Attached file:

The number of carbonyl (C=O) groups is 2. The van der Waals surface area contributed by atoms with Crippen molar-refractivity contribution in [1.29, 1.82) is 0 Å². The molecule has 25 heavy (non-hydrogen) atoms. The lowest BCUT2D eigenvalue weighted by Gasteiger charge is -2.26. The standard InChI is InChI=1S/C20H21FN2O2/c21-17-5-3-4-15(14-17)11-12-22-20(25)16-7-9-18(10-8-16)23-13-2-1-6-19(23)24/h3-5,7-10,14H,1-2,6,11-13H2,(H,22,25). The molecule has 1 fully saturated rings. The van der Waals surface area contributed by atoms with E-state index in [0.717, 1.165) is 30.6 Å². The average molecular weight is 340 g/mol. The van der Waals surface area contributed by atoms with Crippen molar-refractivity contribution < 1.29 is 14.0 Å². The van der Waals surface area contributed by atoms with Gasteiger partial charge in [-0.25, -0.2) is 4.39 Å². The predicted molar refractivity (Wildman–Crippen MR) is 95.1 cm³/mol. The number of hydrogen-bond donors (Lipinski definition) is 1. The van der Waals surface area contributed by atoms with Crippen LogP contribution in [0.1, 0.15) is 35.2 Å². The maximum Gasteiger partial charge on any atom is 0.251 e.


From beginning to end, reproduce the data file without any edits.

The number of carbonyl (C=O) groups is 2. The van der Waals surface area contributed by atoms with Crippen molar-refractivity contribution in [1.29, 1.82) is 0 Å². The molecule has 25 heavy (non-hydrogen) atoms. The lowest BCUT2D eigenvalue weighted by Gasteiger charge is -2.26. The standard InChI is InChI=1S/C20H21FN2O2/c21-17-5-3-4-15(14-17)11-12-22-20(25)16-7-9-18(10-8-16)23-13-2-1-6-19(23)24/h3-5,7-10,14H,1-2,6,11-13H2,(H,22,25). The molecule has 1 fully saturated rings. The van der Waals surface area contributed by atoms with E-state index in [0.717, 1.165) is 30.6 Å². The average molecular weight is 340 g/mol. The van der Waals surface area contributed by atoms with Crippen molar-refractivity contribution < 1.29 is 14.0 Å². The van der Waals surface area contributed by atoms with Gasteiger partial charge in [-0.25, -0.2) is 4.39 Å². The predicted molar refractivity (Wildman–Crippen MR) is 95.1 cm³/mol. The number of hydrogen-bond donors (Lipinski definition) is 1. The van der Waals surface area contributed by atoms with Crippen LogP contribution in [0.1, 0.15) is 35.2 Å². The maximum Gasteiger partial charge on any atom is 0.251 e.